Newish Education Minister Simon Birmingham has hinted that allowing universities to set their own fees could help make the higher education sector more financially sustainable, but said the government would consider all options before making a final decision.
The comments came weeks after Prime Minister Malcolm Turnbull said the government would shelve the controversial deregulation plan and go back to the drawing table on university funding, due to an obstructionist Senate. ( and he forgot to add rampant criticism from students parents, educators and now even the universities. refer previous posts)
Birmingham said on Friday that flexible funding was on the cards, yet he was open to stakeholders' suggestions on the issue.
"I am cautious about how we step through providing autonomy and fee flexibility to universities in a way that ensures students behave rationally in their choices, and therefore minimise the level of debt they undertake," he said.
University of Melbourne's Vice-Chancellor Glyn Davis said in order to avoid rising student debt under a deregulated system, universities should be more transparent about the cost of each of their courses.
This would ensure universities were accountable in setting their own fees, he said.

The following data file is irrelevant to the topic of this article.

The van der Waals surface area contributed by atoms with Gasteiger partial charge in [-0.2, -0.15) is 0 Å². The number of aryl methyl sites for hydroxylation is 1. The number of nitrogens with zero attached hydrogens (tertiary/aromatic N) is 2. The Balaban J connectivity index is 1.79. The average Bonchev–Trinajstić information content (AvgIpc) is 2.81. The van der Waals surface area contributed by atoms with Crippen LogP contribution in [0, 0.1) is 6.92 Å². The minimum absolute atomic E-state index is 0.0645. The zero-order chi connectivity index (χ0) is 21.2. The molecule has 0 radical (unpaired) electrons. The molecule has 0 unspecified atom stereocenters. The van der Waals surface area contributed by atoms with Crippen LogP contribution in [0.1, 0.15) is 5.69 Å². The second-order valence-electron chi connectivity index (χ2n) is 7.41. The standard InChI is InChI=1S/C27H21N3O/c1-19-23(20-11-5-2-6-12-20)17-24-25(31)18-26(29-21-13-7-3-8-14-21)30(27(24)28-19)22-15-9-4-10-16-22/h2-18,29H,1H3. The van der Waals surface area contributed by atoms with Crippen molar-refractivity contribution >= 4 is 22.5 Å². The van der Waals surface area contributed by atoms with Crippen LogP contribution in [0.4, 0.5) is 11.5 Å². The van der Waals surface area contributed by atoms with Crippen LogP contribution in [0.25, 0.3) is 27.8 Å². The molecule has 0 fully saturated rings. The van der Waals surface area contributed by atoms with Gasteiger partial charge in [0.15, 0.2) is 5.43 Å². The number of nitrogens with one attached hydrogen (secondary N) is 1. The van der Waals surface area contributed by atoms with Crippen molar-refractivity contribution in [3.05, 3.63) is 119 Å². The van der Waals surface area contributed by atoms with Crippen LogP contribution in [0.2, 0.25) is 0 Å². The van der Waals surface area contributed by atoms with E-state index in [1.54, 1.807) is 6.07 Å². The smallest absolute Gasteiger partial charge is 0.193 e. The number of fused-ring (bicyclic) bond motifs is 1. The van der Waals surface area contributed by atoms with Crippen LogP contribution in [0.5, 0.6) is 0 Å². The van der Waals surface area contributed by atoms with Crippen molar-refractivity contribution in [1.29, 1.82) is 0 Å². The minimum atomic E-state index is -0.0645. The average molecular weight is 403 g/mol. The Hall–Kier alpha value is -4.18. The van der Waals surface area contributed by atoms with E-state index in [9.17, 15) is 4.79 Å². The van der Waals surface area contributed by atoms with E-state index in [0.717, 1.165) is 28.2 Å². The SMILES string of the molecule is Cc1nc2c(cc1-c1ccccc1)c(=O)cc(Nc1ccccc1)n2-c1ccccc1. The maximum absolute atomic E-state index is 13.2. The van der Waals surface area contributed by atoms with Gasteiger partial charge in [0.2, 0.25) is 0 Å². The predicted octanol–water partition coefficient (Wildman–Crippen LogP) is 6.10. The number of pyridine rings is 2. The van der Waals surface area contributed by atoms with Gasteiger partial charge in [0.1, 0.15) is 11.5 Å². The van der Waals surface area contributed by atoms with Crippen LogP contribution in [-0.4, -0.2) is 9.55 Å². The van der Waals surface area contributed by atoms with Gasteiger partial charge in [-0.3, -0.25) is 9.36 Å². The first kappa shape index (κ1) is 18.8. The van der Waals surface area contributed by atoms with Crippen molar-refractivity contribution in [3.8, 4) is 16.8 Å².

A recent Grattan Institute report estimated that one dollar in every five spent on research at universities comes from surpluses from teaching.
It revealed Australian universities earn up to $3.2 billion a year more from students than they spend on teaching.
Grattan Institute higher education program director Professor Andrew Norton said there needed to be increased transparency on university spending, as the universities' "desire" for more research could see fees rise under a deregulated system.
"There are thousands of people a year who apply for research grants and don't get them ... there is huge demand for research that is probably bordering on insatiable."
As one Facebook responder added to this post....better efficiency and management could do that too....
From the Age Education Facebook site.
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